COURT BRIEFS
Mystery Scene|Spring #163, 2020
COURT BRIEFS
RECENT LEGAL THRILLERS
Jon L. Breen

C. J. Sansom’s Tombland (Mulholland Books, $28), the massive seventh novel about 16thcentury London barrister Matthew Shardlake is the longest (800 pages), accompanied by the most extensive historical essay (nearly 60 pages with notes and bibliography), and probably the best of a series that ranks high among historical detective novels—and historical novels generally. In England of 1549, Henry VIII is dead and his heir Edward VI is an 11-year-old child, leaving the reins in the hands of a Protector, the Duke of Somerset. Throughout the nation, common citizens are rising up against their “gentleman” landholding overlords. Many of the protestors have gathered into camps to air their grievances. Within the broad canvas of war, unrest, and political maneuvering is a deftly crafted whodunit. The Lady (later to be Queen) Elizabeth asks Shardlake to travel north to investigate the case against her relative John Boleyn, who is accused of the bizarre murder of his wife Edith, found nude and dead in a ditch, her legs sticking up obscenely. The trial of Boleyn at Norwich Summer Assizes, which Shardlake attends as a spectator, runs about 20 pages. It is hideously rushed by to day’s standards, but clearly viewed as fair by standards of the time. Indeed, the judges seem to think it goes on too long (“near forty-five minutes already”). Jack Barak, a frequent Shardlake associate now working on the Assizes circuit, describes the process thus: “Three days devoted to civil cases, rich litigants spitting against each other, and one day to hear all the criminal cases before hanging day. I’m sick of it.” In a later sequence, Shardlake serves as legal advisor to some unofficial trials in one of the rebel camps and believes them fairer than the Assizes. Legal and detective interest aside, this whole series should be recommended to anyone interested in authoritative imagined history. The extent of the documentation may be unique (or at least rare) in historical fiction.

New York defense attorney Eddie Flynn returns in Steve Cavanagh’s Thirteen (Flatiron, $26.99), which has an irresistible premise spelled out in the initial publicity: “The serial killer isn’t on trial. He’s on the jury.” Flynn becomes second chair to celebrity lawyer Rudy Carp in the defense of movie star Robert Solomon, who is accused of double murder, framed by the NYPD according to Carp. Victims are Solomon’s wife and costar in a recently completed $300-million-budget movie, and his chief of security. Should he be convicted, the film cannot be released. Most of the book is narrated by Flynn, the rest told from the third-person viewpoint of murderer Joshua Kane, a super-villain with a rare condition that makes him unable to feel pain. How the event promised in the publicity tag will come true is gradually revealed over the course of the book. Courtroom action, about a quarter of the book, begins with an unrelated case, Flynn’s defense of a hooker accused of drug possession. The issue: can a soda straw be classified as drug paraphernalia in showing probable cause?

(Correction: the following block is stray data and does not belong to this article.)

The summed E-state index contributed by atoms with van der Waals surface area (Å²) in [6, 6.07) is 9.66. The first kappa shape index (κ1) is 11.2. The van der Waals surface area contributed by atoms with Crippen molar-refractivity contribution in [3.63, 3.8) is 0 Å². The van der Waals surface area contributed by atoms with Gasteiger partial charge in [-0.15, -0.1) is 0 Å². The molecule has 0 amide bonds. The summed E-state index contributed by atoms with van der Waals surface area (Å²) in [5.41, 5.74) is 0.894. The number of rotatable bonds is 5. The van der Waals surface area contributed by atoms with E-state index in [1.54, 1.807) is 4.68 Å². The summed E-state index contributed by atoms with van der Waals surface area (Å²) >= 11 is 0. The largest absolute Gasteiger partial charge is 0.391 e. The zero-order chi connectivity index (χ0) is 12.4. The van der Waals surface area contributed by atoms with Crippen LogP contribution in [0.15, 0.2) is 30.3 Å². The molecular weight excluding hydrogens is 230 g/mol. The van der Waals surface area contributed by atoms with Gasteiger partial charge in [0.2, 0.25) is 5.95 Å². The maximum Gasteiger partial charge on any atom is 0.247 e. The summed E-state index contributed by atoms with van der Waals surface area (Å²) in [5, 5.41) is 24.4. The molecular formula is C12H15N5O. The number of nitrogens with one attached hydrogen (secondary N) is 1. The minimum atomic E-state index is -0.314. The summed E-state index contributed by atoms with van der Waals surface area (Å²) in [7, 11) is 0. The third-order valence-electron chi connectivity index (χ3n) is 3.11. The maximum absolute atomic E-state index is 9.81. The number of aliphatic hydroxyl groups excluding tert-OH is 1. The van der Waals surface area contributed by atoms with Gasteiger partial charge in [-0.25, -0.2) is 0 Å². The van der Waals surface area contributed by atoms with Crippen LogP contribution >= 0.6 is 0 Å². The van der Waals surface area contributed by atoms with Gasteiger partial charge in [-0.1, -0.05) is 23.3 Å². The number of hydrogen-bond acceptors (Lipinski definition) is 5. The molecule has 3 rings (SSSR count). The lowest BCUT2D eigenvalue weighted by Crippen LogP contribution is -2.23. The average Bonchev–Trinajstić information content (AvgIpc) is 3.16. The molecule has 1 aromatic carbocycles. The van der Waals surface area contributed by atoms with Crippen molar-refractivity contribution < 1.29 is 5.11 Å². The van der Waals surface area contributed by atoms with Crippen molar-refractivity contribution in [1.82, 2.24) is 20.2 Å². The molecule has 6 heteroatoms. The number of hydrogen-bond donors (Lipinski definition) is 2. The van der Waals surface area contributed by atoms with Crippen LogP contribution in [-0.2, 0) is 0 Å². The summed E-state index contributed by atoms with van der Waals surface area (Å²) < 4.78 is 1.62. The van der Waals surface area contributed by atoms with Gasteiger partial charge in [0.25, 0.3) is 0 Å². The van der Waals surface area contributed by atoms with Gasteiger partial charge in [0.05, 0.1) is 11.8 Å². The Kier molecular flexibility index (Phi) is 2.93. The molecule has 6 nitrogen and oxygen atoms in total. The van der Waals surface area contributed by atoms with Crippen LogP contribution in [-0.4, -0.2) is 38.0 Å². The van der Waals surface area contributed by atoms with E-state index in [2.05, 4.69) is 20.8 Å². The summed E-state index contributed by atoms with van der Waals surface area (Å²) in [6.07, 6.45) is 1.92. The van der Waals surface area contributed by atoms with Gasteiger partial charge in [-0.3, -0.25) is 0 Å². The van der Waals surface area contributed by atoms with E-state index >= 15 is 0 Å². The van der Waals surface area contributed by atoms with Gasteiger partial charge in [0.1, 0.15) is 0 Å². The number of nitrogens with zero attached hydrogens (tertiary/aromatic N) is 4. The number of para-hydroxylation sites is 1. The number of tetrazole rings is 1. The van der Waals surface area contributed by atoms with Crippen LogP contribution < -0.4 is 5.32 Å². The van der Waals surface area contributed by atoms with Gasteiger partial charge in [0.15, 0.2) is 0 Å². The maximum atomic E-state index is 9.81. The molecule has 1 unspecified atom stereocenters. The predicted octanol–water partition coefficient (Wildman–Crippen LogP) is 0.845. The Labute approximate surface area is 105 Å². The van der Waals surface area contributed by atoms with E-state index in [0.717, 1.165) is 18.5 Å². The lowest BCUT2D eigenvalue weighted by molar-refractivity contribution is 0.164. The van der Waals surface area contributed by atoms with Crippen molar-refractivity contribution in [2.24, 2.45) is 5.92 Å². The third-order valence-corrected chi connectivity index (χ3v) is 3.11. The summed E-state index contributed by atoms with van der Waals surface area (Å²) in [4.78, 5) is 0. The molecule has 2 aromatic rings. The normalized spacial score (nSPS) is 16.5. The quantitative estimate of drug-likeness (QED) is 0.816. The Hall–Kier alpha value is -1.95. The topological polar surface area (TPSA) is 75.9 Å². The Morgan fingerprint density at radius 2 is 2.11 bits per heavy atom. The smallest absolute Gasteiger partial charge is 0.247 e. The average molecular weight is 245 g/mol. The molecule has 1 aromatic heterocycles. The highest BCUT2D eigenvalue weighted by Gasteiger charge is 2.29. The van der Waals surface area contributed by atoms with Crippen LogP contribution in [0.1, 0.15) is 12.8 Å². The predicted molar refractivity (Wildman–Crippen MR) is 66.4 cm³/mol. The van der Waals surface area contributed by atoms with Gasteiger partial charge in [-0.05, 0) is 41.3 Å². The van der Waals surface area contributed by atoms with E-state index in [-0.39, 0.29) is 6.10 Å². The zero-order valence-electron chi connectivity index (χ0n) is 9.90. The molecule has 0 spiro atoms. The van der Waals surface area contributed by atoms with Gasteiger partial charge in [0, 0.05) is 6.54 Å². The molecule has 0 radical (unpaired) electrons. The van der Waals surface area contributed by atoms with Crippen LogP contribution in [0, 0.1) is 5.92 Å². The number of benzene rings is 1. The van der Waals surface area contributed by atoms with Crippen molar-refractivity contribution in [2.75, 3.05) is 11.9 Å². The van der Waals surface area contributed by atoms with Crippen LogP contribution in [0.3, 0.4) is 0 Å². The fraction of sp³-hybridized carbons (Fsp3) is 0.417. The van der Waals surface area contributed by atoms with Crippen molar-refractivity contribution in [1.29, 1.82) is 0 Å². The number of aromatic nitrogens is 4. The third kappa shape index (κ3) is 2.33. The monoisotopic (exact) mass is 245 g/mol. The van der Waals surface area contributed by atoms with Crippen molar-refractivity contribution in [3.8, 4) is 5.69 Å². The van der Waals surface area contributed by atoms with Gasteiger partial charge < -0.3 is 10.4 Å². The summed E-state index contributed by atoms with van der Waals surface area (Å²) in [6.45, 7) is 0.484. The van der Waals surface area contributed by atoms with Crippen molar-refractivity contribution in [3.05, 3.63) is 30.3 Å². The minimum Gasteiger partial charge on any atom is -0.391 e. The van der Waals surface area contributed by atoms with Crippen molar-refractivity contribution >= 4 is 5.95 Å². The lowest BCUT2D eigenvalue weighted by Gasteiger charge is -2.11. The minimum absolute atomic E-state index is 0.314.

This novel has drawn advance praise from Lee Child, Michael Connelly, and Ian Rankin. Cavanagh is not in a class with any of these giants, but it’s easy to see why they enjoy him: great high-concept hook, intense readability, fine trial action, and an elaborate plot that is ultimately incredible but undeniably inventive. As in the author’s previous book, Flynn’s family melodrama and alcohol problems are stale and familiar elements but fortunately more lightly touched upon this time.

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Spring #163, 2020